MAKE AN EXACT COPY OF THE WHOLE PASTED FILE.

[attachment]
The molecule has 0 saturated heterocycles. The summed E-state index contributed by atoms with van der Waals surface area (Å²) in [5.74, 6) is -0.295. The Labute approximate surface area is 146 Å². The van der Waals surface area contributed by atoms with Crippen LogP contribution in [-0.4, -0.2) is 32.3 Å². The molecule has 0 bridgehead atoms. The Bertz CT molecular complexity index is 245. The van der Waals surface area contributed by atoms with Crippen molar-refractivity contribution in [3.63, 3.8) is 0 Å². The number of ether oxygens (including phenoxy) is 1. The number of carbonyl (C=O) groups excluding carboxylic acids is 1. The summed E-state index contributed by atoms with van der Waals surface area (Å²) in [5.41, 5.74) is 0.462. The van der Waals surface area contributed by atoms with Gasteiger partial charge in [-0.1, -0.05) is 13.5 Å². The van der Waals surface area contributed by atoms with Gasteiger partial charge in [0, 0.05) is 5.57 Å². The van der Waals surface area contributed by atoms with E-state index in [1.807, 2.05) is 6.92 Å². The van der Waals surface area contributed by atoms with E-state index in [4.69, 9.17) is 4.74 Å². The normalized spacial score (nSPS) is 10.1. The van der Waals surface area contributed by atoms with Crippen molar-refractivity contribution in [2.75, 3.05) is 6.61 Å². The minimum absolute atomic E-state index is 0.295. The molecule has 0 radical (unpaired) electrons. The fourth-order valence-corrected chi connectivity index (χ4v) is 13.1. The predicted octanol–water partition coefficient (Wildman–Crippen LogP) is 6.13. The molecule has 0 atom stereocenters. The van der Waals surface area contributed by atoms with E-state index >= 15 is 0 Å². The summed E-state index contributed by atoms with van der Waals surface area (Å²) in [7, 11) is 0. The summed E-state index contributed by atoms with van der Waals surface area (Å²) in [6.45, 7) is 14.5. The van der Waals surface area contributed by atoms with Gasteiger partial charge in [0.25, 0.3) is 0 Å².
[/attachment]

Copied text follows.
The molecule has 0 saturated heterocycles. The summed E-state index contributed by atoms with van der Waals surface area (Å²) in [5.74, 6) is -0.295. The Labute approximate surface area is 146 Å². The van der Waals surface area contributed by atoms with Crippen LogP contribution in [-0.4, -0.2) is 32.3 Å². The molecule has 0 bridgehead atoms. The Bertz CT molecular complexity index is 245. The van der Waals surface area contributed by atoms with Crippen molar-refractivity contribution in [3.63, 3.8) is 0 Å². The number of ether oxygens (including phenoxy) is 1. The number of carbonyl (C=O) groups excluding carboxylic acids is 1. The summed E-state index contributed by atoms with van der Waals surface area (Å²) in [5.41, 5.74) is 0.462. The van der Waals surface area contributed by atoms with Gasteiger partial charge in [-0.1, -0.05) is 13.5 Å². The van der Waals surface area contributed by atoms with Gasteiger partial charge in [0, 0.05) is 5.57 Å². The van der Waals surface area contributed by atoms with E-state index in [1.807, 2.05) is 6.92 Å². The van der Waals surface area contributed by atoms with E-state index in [4.69, 9.17) is 4.74 Å². The normalized spacial score (nSPS) is 10.1. The van der Waals surface area contributed by atoms with Crippen molar-refractivity contribution in [2.75, 3.05) is 6.61 Å². The minimum absolute atomic E-state index is 0.295. The molecule has 0 radical (unpaired) electrons. The fourth-order valence-corrected chi connectivity index (χ4v) is 13.1. The predicted octanol–water partition coefficient (Wildman–Crippen LogP) is 6.13. The molecule has 0 atom stereocenters. The van der Waals surface area contributed by atoms with E-state index >= 15 is 0 Å². The summed E-state index contributed by atoms with van der Waals surface area (Å²) in [7, 11) is 0. The summed E-state index contributed by atoms with van der Waals surface area (Å²) in [6.45, 7) is 14.5. The van der Waals surface area contributed by atoms with Gasteiger partial charge in [0.25, 0.3) is 0 Å².